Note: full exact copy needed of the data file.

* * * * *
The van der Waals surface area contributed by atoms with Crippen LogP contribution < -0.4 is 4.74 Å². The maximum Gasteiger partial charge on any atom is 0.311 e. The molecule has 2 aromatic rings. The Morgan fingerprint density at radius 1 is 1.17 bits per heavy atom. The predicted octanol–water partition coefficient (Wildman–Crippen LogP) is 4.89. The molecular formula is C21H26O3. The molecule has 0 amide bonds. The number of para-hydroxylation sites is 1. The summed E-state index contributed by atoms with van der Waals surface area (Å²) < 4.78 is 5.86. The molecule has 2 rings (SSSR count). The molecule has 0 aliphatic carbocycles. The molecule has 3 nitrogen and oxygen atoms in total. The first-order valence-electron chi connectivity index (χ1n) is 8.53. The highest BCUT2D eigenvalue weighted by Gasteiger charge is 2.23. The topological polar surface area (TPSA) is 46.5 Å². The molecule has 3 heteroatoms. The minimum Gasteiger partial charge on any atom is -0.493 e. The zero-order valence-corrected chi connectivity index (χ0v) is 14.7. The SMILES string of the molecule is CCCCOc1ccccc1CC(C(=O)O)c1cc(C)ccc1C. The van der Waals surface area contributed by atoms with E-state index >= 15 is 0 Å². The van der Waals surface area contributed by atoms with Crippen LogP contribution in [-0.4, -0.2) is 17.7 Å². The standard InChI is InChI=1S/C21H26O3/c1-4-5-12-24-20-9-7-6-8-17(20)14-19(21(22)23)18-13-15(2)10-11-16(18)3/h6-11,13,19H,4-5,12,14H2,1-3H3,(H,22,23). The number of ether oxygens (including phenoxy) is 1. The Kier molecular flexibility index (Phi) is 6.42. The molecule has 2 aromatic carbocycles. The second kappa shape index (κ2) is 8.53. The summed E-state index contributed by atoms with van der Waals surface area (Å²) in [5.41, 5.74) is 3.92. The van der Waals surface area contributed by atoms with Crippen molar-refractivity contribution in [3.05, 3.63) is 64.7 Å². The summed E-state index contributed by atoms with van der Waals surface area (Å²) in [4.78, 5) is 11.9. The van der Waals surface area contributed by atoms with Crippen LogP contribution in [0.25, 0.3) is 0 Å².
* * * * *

The van der Waals surface area contributed by atoms with Crippen LogP contribution < -0.4 is 4.74 Å². The maximum Gasteiger partial charge on any atom is 0.311 e. The molecule has 2 aromatic rings. The Morgan fingerprint density at radius 1 is 1.17 bits per heavy atom. The predicted octanol–water partition coefficient (Wildman–Crippen LogP) is 4.89. The molecular formula is C21H26O3. The molecule has 0 amide bonds. The number of para-hydroxylation sites is 1. The summed E-state index contributed by atoms with van der Waals surface area (Å²) < 4.78 is 5.86. The molecule has 2 rings (SSSR count). The molecule has 0 aliphatic carbocycles. The molecule has 3 nitrogen and oxygen atoms in total. The first-order valence-electron chi connectivity index (χ1n) is 8.53. The highest BCUT2D eigenvalue weighted by Gasteiger charge is 2.23. The topological polar surface area (TPSA) is 46.5 Å². The molecule has 3 heteroatoms. The minimum Gasteiger partial charge on any atom is -0.493 e. The zero-order valence-corrected chi connectivity index (χ0v) is 14.7. The SMILES string of the molecule is CCCCOc1ccccc1CC(C(=O)O)c1cc(C)ccc1C. The van der Waals surface area contributed by atoms with E-state index >= 15 is 0 Å². The van der Waals surface area contributed by atoms with Crippen LogP contribution in [-0.4, -0.2) is 17.7 Å². The standard InChI is InChI=1S/C21H26O3/c1-4-5-12-24-20-9-7-6-8-17(20)14-19(21(22)23)18-13-15(2)10-11-16(18)3/h6-11,13,19H,4-5,12,14H2,1-3H3,(H,22,23). The number of ether oxygens (including phenoxy) is 1. The Kier molecular flexibility index (Phi) is 6.42. The molecule has 2 aromatic carbocycles. The second kappa shape index (κ2) is 8.53. The summed E-state index contributed by atoms with van der Waals surface area (Å²) in [5.41, 5.74) is 3.92. The van der Waals surface area contributed by atoms with Crippen molar-refractivity contribution in [3.05, 3.63) is 64.7 Å². The summed E-state index contributed by atoms with van der Waals surface area (Å²) in [4.78, 5) is 11.9. The van der Waals surface area contributed by atoms with Crippen LogP contribution in [0.25, 0.3) is 0 Å².